Porsche Pushes The Limits With New 911 GT3 RS


The new Porsche 911 GT3 RS has broken ground. As if the 991 generation 911 GT3 wasn’t outrageous enough, the RS takes it that one step further.

Under the rear of its skin is an explosion of power. The 4.0 litre flat six engine delivers 368kW (500 hp) of power and 460Nm of torque, it’ll fly from 0 – 100 in just 3.3 seconds at a top speed of 310 km/h. Particularly lightweight titanium connecting rods facilitate the engine’s impressive speed development. With the new RS, its power to weight ratio is as low as 3.86 kg/kW (2.84 kg/hp).

The body of the new 911 GT3 RS has been fleshed out. By comparison with the predecessor model, it is around 30 mm broader at the rear and even 80 mm broader at the front. With its wider track, a 100 mm longer wheelbase and with rear-axle steering fitted as standard, the new 911 GT3 RS represents a new dimension in driving and roll stability and promises even better agility and driving performance.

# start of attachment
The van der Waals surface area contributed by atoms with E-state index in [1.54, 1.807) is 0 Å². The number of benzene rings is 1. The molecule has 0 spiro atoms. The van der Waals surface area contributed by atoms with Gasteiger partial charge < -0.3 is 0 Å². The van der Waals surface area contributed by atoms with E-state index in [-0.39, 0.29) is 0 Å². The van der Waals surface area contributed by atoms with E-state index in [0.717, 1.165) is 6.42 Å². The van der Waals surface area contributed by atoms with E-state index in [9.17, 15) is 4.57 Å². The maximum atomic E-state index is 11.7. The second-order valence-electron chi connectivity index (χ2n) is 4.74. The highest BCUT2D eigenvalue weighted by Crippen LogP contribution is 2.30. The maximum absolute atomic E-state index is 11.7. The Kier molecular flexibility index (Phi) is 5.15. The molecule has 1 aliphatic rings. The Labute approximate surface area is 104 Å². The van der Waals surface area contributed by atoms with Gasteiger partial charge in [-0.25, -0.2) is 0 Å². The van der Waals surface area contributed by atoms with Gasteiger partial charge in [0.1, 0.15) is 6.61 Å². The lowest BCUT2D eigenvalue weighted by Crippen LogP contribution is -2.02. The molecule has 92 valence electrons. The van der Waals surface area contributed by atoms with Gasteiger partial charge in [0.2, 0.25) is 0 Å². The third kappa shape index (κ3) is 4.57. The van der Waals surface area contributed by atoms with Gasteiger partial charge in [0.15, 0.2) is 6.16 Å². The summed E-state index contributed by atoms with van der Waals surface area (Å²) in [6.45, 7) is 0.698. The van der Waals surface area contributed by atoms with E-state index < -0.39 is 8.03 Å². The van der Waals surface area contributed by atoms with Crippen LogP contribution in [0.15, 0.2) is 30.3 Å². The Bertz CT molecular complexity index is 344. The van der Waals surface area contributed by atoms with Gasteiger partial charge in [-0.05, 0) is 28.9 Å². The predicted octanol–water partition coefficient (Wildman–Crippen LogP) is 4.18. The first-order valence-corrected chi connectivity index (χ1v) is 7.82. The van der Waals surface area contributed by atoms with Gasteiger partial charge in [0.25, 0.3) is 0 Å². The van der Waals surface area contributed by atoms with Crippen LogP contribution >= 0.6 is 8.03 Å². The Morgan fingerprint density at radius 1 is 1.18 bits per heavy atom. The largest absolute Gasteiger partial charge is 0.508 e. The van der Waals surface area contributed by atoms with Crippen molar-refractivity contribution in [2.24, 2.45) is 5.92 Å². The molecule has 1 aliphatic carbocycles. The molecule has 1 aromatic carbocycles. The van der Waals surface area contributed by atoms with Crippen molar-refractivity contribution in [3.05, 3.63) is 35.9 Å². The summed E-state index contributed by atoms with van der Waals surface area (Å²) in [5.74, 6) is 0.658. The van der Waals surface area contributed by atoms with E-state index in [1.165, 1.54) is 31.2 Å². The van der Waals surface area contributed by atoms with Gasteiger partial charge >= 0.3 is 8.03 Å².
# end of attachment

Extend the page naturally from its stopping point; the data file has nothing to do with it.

This performance capability is underpinned by wider wheels and tyres as well as by the enlarged wheel diameter of 21 inches on the rear axle. Despite the extra girth, the 911 GT3 RS is strict on weight. To increase its chances of victory and further reduce fuel consumption, many of its components are made from carbon and light alloys, such as magnesium or aluminium.

Aerodynamically, there are front wheel arch air outlets with lightweight carbon wings. With 12 slats, they provide an efficient exit for the air drawn into the front wheel arches. This reduces the overpressure created by the turning wheels and thereby counters lift. It’s an aerodynamic detail with road approval, otherwise found only on racing cars like the RS Spyder.

Inside, you’ll find a pair of carbon fibre bucket seats with six-point harnesses, half a roll cage, and an actual speed limiter. This is the most hardcore 911 Porsche currently has to offer, and it’ll lap Nurburgring in just 7 minutes and 20 seconds!

The 991 generation 911 GT3 RS will start arriving on Australian shores in the third quarter of 2015, it’ll set you back just over $387,000.

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